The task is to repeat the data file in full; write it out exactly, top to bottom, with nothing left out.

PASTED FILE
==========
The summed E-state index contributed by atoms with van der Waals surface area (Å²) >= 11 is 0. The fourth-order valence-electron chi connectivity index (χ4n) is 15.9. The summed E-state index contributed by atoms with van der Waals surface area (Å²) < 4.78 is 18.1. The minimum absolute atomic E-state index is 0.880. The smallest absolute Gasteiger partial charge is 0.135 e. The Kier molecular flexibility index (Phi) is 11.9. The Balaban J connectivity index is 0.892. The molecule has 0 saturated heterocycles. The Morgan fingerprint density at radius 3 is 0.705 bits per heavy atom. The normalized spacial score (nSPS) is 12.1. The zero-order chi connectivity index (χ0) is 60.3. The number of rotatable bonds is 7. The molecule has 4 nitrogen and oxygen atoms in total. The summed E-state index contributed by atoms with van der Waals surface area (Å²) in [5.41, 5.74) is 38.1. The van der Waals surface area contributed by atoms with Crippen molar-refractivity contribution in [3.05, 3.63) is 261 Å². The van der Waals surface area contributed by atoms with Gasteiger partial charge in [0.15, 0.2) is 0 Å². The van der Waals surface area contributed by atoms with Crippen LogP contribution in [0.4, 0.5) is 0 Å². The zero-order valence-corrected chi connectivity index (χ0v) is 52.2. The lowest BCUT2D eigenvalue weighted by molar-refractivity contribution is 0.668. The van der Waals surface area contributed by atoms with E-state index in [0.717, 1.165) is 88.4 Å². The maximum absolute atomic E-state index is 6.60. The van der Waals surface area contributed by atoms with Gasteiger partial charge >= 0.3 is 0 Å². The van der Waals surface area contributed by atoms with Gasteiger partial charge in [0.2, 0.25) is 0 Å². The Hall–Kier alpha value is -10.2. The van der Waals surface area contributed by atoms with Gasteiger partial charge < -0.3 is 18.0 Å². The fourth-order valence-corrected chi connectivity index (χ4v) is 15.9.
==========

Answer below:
The summed E-state index contributed by atoms with van der Waals surface area (Å²) >= 11 is 0. The fourth-order valence-electron chi connectivity index (χ4n) is 15.9. The summed E-state index contributed by atoms with van der Waals surface area (Å²) < 4.78 is 18.1. The minimum absolute atomic E-state index is 0.880. The smallest absolute Gasteiger partial charge is 0.135 e. The Kier molecular flexibility index (Phi) is 11.9. The Balaban J connectivity index is 0.892. The molecule has 0 saturated heterocycles. The Morgan fingerprint density at radius 3 is 0.705 bits per heavy atom. The normalized spacial score (nSPS) is 12.1. The zero-order chi connectivity index (χ0) is 60.3. The number of rotatable bonds is 7. The molecule has 4 nitrogen and oxygen atoms in total. The summed E-state index contributed by atoms with van der Waals surface area (Å²) in [5.41, 5.74) is 38.1. The van der Waals surface area contributed by atoms with Crippen molar-refractivity contribution in [3.05, 3.63) is 261 Å². The van der Waals surface area contributed by atoms with Gasteiger partial charge in [0.15, 0.2) is 0 Å². The van der Waals surface area contributed by atoms with Crippen LogP contribution in [0.4, 0.5) is 0 Å². The zero-order valence-corrected chi connectivity index (χ0v) is 52.2. The lowest BCUT2D eigenvalue weighted by molar-refractivity contribution is 0.668. The van der Waals surface area contributed by atoms with E-state index in [0.717, 1.165) is 88.4 Å². The maximum absolute atomic E-state index is 6.60. The van der Waals surface area contributed by atoms with Gasteiger partial charge >= 0.3 is 0 Å². The van der Waals surface area contributed by atoms with Gasteiger partial charge in [0.2, 0.25) is 0 Å². The Hall–Kier alpha value is -10.2. The van der Waals surface area contributed by atoms with Gasteiger partial charge < -0.3 is 18.0 Å². The fourth-order valence-corrected chi connectivity index (χ4v) is 15.9.